Families, children and young people

Good

Updated 5 July 2016

The practice is rated as good for the care of families, children and young people.

  • There were systems in place to identify and follow up children living in disadvantaged circumstances and who were at risk, for example, children and young people who had a high number of A&E attendances. Immunisation rates were relatively high for all standard childhood immunisations.

  • Patients told us that children and young people were treated in an age-appropriate way and were recognised as individuals.

  • Appointments were available outside of school hours and the premises were suitable for children and babies.

  • We saw joint working with midwives, health visitors who were co-located at the practice.

  • The practice provided sexual health support and advice under the ‘No Worries’ scheme.

Older people

Good

Updated 5 July 2016

The practice is rated as good for the care of older people.

  • The practice offered proactive, personalised care to meet the needs of the older people in its population.

  • The practice was responsive to the needs of older people, and offered home visits and urgent appointments for those with enhanced needs.

  • The practice undertook the Care Home Enhanced Service and made weekly visits to three care homes by a designated GP.

  • The practice undertook the Admissions Avoidance Enhanced service which identified those patients most at risk and ensured they had a care plan in place to support them to remain out of hospital.

Working age people (including those recently retired and students)

Good

Updated 5 July 2016

The practice is rated as good for the care of working-age people (including those recently retired and students).

  • The needs of the working age population, those recently retired and students had been identified and the practice had adjusted the services it offered to ensure these were accessible, flexible and offered continuity of care.

  • The practice was proactive in offering online services as well as a full range of health promotion and screening that reflects the needs for this age group.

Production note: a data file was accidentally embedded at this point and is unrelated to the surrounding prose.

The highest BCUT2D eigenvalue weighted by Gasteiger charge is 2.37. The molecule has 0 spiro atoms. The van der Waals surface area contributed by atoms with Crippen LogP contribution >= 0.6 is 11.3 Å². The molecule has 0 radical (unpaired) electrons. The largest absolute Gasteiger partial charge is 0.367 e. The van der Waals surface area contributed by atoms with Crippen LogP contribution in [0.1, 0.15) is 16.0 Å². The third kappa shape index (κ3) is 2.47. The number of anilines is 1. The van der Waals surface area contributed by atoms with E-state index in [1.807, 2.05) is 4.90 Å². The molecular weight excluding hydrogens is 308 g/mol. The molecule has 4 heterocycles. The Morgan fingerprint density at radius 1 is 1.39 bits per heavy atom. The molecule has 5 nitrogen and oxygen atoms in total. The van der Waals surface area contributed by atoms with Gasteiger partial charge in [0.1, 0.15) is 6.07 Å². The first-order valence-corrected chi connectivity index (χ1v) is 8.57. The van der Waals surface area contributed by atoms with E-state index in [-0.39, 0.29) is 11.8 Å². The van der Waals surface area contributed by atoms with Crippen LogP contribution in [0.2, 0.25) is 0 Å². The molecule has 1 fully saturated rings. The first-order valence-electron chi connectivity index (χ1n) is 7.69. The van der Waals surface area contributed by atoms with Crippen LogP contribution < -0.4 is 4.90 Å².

• Same day appointments were available and the practice opened on Saturday morning for routine appointments.

  • The practice had specialist nurses trained in minor illness management.

  • The practice provided a minor injury service.

People experiencing poor mental health (including people with dementia)

Good

Updated 5 July 2016

The practice is rated as good for the care of people experiencing poor mental health (including people with dementia).

  • The practice regularly worked with multi-disciplinary teams in the case management of patients experiencing poor mental health, including those with dementia.

  • The practice were part of a joint working dementia care project with other practice and healthcare providers.

  • The practice carried out advance care planning for patients with dementia.

  • The practice had told patients experiencing poor mental health about how to access various support groups and voluntary organisations.

  • The practice had a system in place to follow up patients who had attended accident and emergency where they may have been experiencing poor mental health.

  • Staff had a good understanding of how to support patients with mental health needs and dementia.

People whose circumstances may make them vulnerable

Good

Updated 5 July 2016

The practice is rated as good for the care of people whose circumstances may make them vulnerable.

  • The practice held a register of patients living in vulnerable circumstances including homeless people and those with a learning disability.

  • The practice offered longer appointments for patients with a learning disability.

  • The practice regularly worked with other health care professionals in the case management of vulnerable patients.

  • The practice informed vulnerable patients about how to access various support groups and voluntary organisations.

  • Staff knew how to recognise signs of abuse in vulnerable adults and children. Staff were aware of their responsibilities regarding information sharing, documentation of safeguarding concerns and how to contact relevant agencies in normal working hours and out of hours.